Simon, however, felt other murmurings of inspiration, outside of just music. “Through all this time, I’d always liked Movies. But the Movie reviewing job was well and truly in the hands of Jonathon Dennis. He was a serious, film critic type chap.” Simon kept thinking that he'd do it differently. Then one day, Jonathan Dennis passed away. Simon decided to throw his hat in the ring for the job. With no formal qualifications in film, he was told he would need to do a trial first before being offered the role. “The first film that came out that week was Harry Potter and the Philosophers Stone. So Harry Potter got me the job!”
"Harry Potter got me the job!”
WHAT DID HE THINK OF THE FIRST FILM HE REVIEWED [HARRY POTTER]?
“I said I could see why it would be a huge hit” recalls Simon. “It had nothing to do with the magic or the fact it had fantastic actors in it. The reason it was a success is that it was one of the most ‘can’t fail’ genres in children’s literature - the school story!”
HOW DOES HE CREATE BEST?
“Some people think they do their best work on the verge of a nervous breakdown all the time. I think I do my worst work on the verge of a nervous breakdown. Personally, the more comfortable I am, the better my work is” Simon says.
DOES HE READ ANYONE ELSE'S REVIEWS?
“No - you can’t really do it! All you’re selling is someone’s opinion. Once it is someone else’s opinion, then you’ve got nothing” Simon says. “If there’s one thing I have learnt about films is that the plot summary will never tell you anything about how good a film is. ‘Alcoholic runs into an old girlfriend’ sounds quite dreary. But really, Casablanca has a bit more to it than that! And is quite a classic.”
HOW DOES HE LIKE TO CONSUME FILM & TV?
“I used to record films off TV during the 80’s and 90’s,” Simon says. “It used to feel like a treasure hunt when you’d catch a classic flick, like ‘Citizen Kane’ on TV. Nowadays, you can buy anything so it almost feels like cheating. The first DVD I bought was North By Northwest. I bought it for the extras, mainly.” And as for Netflix and streaming? “It gives us too much choice! I don’t mind a box set DVD if someone gives it to me, like ‘The Bridge’. I already watch too many movies. I’ll be damned if I watch too many TV shows!”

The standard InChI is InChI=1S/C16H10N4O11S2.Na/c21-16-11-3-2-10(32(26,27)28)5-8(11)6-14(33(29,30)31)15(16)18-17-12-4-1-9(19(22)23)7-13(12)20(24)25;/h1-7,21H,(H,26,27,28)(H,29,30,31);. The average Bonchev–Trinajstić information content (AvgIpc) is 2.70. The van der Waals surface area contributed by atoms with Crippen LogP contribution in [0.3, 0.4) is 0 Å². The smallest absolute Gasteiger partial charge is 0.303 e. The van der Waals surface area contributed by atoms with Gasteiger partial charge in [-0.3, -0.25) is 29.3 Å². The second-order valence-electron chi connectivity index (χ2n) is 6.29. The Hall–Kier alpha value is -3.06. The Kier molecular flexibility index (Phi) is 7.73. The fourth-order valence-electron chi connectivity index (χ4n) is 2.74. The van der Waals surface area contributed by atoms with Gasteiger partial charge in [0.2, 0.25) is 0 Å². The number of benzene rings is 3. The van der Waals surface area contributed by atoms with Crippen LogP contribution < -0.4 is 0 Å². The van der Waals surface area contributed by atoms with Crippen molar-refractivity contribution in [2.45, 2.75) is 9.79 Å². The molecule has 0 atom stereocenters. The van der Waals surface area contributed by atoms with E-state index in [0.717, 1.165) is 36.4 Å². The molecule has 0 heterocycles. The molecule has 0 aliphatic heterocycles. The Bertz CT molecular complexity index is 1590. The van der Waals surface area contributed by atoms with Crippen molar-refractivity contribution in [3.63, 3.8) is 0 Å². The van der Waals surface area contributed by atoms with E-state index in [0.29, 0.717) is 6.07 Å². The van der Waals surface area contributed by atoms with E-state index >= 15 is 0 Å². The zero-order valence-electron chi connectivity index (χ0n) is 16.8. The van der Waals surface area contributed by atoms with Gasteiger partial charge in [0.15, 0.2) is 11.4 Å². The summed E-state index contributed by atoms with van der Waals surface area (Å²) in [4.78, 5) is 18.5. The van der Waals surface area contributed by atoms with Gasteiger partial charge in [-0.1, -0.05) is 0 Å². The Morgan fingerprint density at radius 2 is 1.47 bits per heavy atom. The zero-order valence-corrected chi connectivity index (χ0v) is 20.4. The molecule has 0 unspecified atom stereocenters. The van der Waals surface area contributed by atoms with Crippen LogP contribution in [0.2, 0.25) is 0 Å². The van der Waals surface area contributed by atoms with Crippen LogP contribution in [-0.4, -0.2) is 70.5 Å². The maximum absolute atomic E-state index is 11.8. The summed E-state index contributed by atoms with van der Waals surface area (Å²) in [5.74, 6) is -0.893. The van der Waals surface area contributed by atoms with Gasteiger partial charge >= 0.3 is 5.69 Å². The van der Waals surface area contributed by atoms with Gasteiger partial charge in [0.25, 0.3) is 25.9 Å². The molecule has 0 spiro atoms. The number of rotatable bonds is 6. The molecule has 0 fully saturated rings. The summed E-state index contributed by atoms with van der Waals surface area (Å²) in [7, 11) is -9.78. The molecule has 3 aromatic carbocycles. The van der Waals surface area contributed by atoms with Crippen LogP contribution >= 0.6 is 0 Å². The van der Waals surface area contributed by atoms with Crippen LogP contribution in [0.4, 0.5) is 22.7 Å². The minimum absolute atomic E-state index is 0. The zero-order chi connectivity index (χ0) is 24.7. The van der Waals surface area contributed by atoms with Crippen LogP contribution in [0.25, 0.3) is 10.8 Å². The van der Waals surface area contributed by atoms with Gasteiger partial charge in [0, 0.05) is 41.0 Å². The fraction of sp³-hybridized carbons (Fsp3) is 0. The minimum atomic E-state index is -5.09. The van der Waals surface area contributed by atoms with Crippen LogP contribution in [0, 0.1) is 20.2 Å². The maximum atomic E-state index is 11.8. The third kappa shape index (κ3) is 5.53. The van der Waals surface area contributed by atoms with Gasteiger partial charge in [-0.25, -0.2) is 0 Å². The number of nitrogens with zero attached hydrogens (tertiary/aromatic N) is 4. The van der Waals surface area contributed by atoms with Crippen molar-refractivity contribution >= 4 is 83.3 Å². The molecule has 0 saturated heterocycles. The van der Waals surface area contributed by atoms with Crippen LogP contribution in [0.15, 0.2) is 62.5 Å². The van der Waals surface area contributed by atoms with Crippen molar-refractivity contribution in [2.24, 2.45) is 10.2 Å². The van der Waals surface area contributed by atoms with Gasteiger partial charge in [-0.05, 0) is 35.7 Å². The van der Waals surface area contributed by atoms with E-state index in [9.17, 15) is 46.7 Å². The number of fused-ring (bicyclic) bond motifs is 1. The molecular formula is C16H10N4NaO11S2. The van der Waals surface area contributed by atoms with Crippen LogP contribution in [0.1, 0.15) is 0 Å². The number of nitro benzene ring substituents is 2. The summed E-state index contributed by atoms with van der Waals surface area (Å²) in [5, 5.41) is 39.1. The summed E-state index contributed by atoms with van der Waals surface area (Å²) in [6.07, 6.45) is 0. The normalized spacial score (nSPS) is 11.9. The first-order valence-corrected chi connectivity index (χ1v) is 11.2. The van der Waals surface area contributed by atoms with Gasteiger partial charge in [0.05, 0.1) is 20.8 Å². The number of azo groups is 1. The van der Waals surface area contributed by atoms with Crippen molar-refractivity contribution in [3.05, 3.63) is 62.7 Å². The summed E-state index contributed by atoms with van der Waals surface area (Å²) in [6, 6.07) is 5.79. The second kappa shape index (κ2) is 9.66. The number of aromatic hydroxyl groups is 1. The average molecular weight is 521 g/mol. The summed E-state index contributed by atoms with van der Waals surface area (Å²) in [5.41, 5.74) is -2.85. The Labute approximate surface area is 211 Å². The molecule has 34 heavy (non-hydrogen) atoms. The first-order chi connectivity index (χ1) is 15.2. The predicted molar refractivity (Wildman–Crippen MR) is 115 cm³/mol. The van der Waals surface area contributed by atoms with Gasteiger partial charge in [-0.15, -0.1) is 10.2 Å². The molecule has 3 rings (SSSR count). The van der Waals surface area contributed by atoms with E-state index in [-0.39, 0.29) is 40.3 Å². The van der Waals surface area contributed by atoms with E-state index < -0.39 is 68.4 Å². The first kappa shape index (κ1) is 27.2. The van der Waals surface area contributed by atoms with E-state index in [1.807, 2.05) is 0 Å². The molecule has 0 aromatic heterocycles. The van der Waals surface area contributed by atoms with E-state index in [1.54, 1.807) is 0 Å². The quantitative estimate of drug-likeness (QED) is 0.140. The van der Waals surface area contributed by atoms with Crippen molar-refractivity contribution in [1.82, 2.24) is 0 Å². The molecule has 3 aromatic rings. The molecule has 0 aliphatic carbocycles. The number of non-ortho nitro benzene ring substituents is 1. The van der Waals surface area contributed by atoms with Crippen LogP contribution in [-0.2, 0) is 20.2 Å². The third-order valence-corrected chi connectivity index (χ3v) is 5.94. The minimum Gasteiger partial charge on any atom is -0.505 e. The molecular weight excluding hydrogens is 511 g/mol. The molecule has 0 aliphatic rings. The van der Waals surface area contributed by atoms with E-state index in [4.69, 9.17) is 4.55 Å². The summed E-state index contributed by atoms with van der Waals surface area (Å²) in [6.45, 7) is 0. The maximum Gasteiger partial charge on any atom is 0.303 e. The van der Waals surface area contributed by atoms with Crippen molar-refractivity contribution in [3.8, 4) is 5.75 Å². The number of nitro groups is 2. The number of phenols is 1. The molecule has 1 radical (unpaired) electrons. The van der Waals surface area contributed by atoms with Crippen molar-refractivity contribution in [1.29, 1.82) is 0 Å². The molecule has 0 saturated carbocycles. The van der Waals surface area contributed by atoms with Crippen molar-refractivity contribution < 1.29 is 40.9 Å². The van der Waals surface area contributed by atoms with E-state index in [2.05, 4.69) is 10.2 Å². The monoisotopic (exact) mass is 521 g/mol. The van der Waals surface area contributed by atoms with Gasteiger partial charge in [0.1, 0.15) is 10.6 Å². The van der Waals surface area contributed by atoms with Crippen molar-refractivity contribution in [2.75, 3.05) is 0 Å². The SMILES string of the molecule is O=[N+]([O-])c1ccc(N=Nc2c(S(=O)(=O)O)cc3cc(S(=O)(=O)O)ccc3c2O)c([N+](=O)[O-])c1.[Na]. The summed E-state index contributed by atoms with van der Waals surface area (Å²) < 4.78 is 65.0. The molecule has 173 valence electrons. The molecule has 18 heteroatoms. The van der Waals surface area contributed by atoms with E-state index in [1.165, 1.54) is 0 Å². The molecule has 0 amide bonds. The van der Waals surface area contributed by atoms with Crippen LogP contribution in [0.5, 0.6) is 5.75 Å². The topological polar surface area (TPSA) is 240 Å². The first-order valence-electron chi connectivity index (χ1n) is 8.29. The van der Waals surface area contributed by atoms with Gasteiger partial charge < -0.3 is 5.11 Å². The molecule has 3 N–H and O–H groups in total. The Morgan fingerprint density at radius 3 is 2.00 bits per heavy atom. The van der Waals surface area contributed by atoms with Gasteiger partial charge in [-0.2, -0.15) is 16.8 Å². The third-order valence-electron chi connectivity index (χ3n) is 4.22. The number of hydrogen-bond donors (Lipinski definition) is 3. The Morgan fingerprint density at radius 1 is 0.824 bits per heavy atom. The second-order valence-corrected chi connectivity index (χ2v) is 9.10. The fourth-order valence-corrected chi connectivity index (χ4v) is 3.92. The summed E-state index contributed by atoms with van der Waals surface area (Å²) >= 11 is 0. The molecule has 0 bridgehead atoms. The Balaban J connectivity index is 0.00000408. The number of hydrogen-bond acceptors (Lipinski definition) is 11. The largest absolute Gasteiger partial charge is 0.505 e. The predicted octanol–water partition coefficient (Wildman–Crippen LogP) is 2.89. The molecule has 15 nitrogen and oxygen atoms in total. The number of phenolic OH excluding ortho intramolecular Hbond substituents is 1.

"The actors are what keep me coming back.”
WHAT KEEPS SIMON COMING BACK TO THE MOVIES?
“I always sneer at the concept of FOMO. I don’t care about new gadgets” Simon says. “However, I do like to keep up with movies - I like to know the buzz about a certain film. Also, I love actors. I respond to a great performance and material which allows people to create a great piece of work as an actor. The actors are what keep me coming back.”
DOES HE LISTEN TO RADIO NZ HIMSELF?
“I like to listen to the Radio when I am cooking or when I am in the car. It means my knowledge of Radio New Zealand is so much worse than everyone else because I only listen to it in the morning between 10 - 11 and I only know what happens around half past 6!”
“Maybe a lack of ambition?” Simon says. “Every job I’ve had I’ve been backed into. The only time I’ve ever applied for a job was for the Radio New Zealand Arts Programme. I worked freelance for so many years (the money is terrible by the way) to avoid having to apply for a job. It then occurred to me I was constantly having to apply for jobs, almost every week. It’s not really very sensible. I decided to get a good part time job. I saw a job going for a part-time producer at Arts Programme at Radio New Zealand. I thought to myself ‘I’ll apply for this as a dummy run and then they’ll tell me where I've gone wrong and I’ll apply for a real job.’ And of course, because I didn’t give a damn, I got the job. I thought ‘Oh no! You’re meant to tell me what to do to go for a higher paid job somewhere else.”
“I know where everything is” Simon explains. “I live off Aro St, which is terribly handy to everything. I can’t think of another city in New Zealand I’d rather live in, and I can’t think of another country I’d rather live in. So I think I am living in the best part of the best city of the best country in the world. I like it around here. It’s a real town, you know. I can come here comfortably, to have coffee, I can get around, and I can do my job. That’s what I think anyway.”